Three out of every four people in Central California say they are generally satisfied with their current financial situation, according to a study released today by the Consortium of Social and Economic Research Centers at California State University, Fresno.
In addition, most area residents are optimistic about their future financial situation.
Only 25 percent of people sampled in Fresno, Madera, Tulare and Kings counties said they were not satisfied with their financial status. And only 13 percent expect their financial situations to worsen in the next year.
The survey was conducted last spring.
“Despite the perception that the local economy has not been performing as well as the state or national economies, most people in the region are satisfied with their financial situation and an only a small minority expect their situations to get worse,” said Dr. Scott Houser, associate professor in Fresno State’s Department of Economics, who conducted the research.”
These data were collected before the attacks on September 11 and the subsequent worsening of the economy.
“I would expect that these events have caused a number of local residents to downgrade their assessments of their future financial situations,” added Houser.
Assessments of current financial situation varied by county, race and ethnicity, the study found. More residents of Madera County (almost 30 percent) said they were not satisfied and persons of racial/ethnic groups were significantly more likely to report being dissatisfied with their situation. Whereas non-Hispanic whites registered a 20.6 percent dissatisfaction, Hispanics were 25.1 percent and others were 43 percent.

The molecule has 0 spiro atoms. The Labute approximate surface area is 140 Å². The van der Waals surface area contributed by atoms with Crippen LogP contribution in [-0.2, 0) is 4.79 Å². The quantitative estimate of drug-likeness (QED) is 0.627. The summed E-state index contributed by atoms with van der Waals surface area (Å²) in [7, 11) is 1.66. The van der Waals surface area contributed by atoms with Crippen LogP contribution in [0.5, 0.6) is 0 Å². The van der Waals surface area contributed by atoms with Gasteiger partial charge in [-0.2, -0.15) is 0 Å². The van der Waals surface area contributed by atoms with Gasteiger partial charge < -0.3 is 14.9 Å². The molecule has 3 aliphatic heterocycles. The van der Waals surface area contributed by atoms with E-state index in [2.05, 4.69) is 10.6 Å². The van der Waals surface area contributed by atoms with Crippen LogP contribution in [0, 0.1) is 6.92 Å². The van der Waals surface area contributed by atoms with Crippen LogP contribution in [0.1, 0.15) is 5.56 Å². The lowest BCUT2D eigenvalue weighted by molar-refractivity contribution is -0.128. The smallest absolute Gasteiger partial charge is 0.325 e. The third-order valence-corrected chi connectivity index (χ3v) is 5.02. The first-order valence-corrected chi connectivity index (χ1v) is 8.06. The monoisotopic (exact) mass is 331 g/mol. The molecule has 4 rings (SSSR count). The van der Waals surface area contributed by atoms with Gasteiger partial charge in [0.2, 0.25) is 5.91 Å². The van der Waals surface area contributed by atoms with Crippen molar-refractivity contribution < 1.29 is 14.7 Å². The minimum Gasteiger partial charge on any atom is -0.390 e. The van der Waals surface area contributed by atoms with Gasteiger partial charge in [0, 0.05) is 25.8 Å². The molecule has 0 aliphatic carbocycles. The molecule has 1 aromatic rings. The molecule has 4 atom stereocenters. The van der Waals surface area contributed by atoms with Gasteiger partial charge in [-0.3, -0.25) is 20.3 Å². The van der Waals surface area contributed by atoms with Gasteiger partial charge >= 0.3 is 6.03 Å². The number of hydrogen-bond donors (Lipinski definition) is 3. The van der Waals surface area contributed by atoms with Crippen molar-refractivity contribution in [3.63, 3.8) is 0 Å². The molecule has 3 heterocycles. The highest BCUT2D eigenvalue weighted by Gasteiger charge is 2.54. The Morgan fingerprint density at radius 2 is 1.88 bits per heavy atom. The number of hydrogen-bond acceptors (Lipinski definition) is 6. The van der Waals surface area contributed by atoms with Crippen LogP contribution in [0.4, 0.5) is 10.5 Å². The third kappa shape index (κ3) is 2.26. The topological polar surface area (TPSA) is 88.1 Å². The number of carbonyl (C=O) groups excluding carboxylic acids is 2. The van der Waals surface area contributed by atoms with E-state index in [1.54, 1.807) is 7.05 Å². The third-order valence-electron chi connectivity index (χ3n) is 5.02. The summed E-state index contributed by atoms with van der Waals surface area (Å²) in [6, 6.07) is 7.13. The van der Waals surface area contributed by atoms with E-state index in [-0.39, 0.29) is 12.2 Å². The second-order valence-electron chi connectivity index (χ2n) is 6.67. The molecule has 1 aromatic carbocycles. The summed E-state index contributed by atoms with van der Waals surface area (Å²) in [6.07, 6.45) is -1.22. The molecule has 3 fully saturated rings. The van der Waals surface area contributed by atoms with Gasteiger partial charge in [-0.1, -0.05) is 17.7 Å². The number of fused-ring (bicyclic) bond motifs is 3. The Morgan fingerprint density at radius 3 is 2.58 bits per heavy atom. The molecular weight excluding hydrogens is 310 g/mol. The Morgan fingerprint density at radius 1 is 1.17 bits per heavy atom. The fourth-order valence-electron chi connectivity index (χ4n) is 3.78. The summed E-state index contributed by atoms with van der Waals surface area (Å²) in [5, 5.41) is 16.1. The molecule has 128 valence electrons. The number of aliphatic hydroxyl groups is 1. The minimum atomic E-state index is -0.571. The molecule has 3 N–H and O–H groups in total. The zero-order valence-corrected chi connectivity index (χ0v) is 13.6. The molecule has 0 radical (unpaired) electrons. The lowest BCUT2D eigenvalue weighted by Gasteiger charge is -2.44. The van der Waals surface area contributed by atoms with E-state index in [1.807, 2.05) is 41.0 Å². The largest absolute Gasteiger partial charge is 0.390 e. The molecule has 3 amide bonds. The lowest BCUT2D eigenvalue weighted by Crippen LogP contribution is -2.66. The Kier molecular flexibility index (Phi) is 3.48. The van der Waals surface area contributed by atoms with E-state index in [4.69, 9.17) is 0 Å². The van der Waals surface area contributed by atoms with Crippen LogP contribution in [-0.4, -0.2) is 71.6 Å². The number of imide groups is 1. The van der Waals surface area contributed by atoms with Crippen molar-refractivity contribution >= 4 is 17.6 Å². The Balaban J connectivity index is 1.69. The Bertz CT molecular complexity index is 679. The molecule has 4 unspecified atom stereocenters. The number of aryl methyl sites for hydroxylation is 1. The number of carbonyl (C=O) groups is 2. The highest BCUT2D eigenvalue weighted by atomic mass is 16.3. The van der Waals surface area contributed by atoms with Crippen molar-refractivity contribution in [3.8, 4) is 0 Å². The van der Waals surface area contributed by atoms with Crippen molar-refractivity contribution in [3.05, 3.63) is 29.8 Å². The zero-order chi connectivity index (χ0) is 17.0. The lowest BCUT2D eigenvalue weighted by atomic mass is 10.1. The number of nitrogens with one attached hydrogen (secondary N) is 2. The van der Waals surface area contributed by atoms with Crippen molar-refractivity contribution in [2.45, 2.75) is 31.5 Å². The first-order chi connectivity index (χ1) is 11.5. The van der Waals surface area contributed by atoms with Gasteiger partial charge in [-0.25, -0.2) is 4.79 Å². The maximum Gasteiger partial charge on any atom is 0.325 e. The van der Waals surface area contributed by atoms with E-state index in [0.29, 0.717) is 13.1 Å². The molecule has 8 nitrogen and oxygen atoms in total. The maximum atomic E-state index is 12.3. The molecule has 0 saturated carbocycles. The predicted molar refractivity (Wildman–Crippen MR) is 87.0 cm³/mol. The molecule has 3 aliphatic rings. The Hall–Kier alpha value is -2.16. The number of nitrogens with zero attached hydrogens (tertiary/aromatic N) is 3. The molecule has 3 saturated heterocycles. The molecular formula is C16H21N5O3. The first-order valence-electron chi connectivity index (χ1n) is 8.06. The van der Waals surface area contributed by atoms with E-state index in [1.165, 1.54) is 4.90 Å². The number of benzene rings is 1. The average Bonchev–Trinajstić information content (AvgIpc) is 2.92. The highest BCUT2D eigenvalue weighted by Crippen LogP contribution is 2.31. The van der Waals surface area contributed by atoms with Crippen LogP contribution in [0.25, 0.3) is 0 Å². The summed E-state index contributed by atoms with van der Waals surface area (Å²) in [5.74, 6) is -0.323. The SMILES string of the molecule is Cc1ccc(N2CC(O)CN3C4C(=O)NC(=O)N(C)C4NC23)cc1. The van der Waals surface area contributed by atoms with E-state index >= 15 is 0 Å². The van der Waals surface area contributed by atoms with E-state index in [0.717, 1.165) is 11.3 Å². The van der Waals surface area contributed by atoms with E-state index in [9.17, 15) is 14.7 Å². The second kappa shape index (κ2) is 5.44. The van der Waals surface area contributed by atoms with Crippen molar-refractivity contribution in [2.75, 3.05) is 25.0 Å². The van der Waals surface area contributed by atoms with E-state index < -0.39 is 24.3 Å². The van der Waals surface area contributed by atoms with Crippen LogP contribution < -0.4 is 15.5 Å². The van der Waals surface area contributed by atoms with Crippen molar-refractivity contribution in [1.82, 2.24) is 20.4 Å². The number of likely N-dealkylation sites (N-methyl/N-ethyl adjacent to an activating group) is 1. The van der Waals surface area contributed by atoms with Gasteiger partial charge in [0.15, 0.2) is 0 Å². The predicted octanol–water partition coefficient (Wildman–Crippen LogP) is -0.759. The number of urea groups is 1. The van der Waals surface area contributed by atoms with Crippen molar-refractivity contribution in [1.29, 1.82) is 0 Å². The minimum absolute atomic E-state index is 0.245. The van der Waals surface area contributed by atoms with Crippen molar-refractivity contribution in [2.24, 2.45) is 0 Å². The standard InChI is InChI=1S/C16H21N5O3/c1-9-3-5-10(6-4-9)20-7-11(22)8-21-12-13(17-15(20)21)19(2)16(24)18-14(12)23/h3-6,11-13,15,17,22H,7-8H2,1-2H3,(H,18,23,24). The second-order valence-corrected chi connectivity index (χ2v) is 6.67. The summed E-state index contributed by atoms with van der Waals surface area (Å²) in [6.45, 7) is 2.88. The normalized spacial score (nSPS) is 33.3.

Also, persons with lower income and lower levels of education were more dissatisfied with their financial status.
Looking to the future, almost 40 percent of the people surveyed expect their financial situations to improve in the next year. And 47 percent say they think their situations will stay the same.
Fresno County residents are more likely to think that things will stay the same, and Madera and Tulare county residents think things will change, either for better or worse.
Almost 60 percent of those surveyed indicated they do not expect to change jobs in the next year. Another 19 percent thought a change was somewhat likely, 17 percent thought it very likely and 5 percent didn’t know.
Hispanics, people with lower incomes and people under 30 years of age were more likely to anticipate a change in employment.
The Consortium of Social and Economic Research Centers comprises Fresno State faculty members and research centers which apply their research skills to examine issues in the San Joaquin Valley. Other CSERC reports have focused on quality of life and urban growth.